Basil Dearden’s Victim (1961)—a groundbreaking film in the U.K., where it helped bring about the decriminalization of homosexuality—feels a bit dull and stuffy today, not least because, set as it is within the restrained, mannered world of the English upper classes, its characters do a lot of brow-furrowing and lip-stiffening and gazing worriedly into the middle distance. As Pauline Kael pointed out, in its attempt to make homosexuality respectable the film drains it of any pleasure it might hold (the idea seems to be that you may practice homosexuality so long as you don’t like it). This idea also plays out in the film’s distinction between the gay men who are capable of managing their affairs, largely due to their class privilege, and the gay boys who literally can’t afford to do so.
At the center of the film is Dirk Bogarde as Melville Farr, a well-respected barrister who sacrifices his reputation in order to expose a blackmail ring responsible for the death of his young lover, Jack Barrett (Peter McEnery), affectionately known as “Boy.” Boys are a source of anxiety within the world of Victim, in which nearly all of the representative gay characters are decidedly grown-up men in their forties, fifties, and sixties. The film seems a good deal more comfortable with the thought of gay men, most of whom are presented as tweedy, bookish queers, stay-at-home types who don’t make much trouble and keep to themselves, than with the thought of gay working-class youths like Boy, who don’t know how to keep out of trouble. As his name suggests, Boy is a failed man in a number of ways; he appears sallow, furtive, drawn; we learn that he rents a single room and eats most of his meals out of tins. It’s impossible to say whether his meager lifestyle is a function of his homosexuality or vice versa. Regardless, he’s presented as both victim and cautionary tale, the grotesque underside to the refined, mature, upper-class gay men who make up Bogarde’s social circle (see below).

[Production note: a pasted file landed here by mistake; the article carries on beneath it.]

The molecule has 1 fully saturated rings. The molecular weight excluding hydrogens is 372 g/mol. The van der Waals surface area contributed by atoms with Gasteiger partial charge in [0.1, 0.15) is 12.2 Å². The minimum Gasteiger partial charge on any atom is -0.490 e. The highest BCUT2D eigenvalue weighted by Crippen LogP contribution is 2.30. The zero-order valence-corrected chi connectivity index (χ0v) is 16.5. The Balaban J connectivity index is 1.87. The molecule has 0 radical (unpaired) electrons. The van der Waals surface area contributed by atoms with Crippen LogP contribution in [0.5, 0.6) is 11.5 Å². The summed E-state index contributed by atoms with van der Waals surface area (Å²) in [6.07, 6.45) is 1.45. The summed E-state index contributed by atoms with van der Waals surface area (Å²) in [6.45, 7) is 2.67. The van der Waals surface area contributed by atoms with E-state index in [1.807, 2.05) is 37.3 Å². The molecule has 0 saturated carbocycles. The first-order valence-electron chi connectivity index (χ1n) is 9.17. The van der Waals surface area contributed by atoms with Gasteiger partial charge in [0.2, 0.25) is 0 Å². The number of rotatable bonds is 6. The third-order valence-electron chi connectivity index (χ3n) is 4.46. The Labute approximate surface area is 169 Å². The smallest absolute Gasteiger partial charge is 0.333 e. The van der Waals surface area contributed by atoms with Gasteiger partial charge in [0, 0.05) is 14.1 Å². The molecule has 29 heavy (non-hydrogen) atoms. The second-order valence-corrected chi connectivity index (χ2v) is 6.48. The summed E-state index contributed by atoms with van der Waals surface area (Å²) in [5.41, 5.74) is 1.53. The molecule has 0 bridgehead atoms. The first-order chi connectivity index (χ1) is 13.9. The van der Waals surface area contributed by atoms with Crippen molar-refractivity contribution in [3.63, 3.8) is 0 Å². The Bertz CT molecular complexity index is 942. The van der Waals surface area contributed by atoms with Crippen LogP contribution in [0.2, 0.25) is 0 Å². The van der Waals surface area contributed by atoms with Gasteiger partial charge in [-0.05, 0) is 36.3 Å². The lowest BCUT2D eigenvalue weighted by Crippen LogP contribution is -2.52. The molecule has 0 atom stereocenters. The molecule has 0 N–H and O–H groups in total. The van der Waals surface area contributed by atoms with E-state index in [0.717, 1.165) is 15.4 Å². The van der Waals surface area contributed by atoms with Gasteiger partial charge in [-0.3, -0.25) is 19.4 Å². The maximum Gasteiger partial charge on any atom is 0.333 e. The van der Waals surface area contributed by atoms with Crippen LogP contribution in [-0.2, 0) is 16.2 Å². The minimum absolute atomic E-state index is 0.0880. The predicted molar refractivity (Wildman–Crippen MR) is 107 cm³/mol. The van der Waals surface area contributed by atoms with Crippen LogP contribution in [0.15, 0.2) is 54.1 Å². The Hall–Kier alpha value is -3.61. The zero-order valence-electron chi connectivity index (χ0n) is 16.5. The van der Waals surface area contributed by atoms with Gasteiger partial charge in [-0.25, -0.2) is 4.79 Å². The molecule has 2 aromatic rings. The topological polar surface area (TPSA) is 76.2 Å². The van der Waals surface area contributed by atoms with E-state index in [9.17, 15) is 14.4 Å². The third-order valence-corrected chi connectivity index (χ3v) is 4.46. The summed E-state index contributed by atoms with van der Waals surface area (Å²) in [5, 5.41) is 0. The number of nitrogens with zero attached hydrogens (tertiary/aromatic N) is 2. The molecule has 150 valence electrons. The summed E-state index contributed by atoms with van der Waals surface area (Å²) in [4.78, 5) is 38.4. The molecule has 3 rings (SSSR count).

The film’s homosexual panic about gay youth is not so much explicated as implied, in part through a subplot about Farr’s wife Laura, who takes a part-time job at a clinic for “difficult” children. According to the film’s philosophy of do-gooderism, children need proper looking after or else they might go the way of the unfortunate young man who, as his nickname suggests, remains stuck in a state of arrested development, frozen in boyhood. But even the most devoted monitoring, it seems, can’t protect the figure of the child from the taint of homosexuality. Laura diligently watches over a young male child, himself a victim of some nervous disorder, dutifully at work on a painting; at the exact moment that Laura averts her gaze to read a newspaper article about Boy Barrett having committed suicide in jail, the boy artist responds by slashing at the painting, as if telepathically registering the trauma of Boy’s suicide.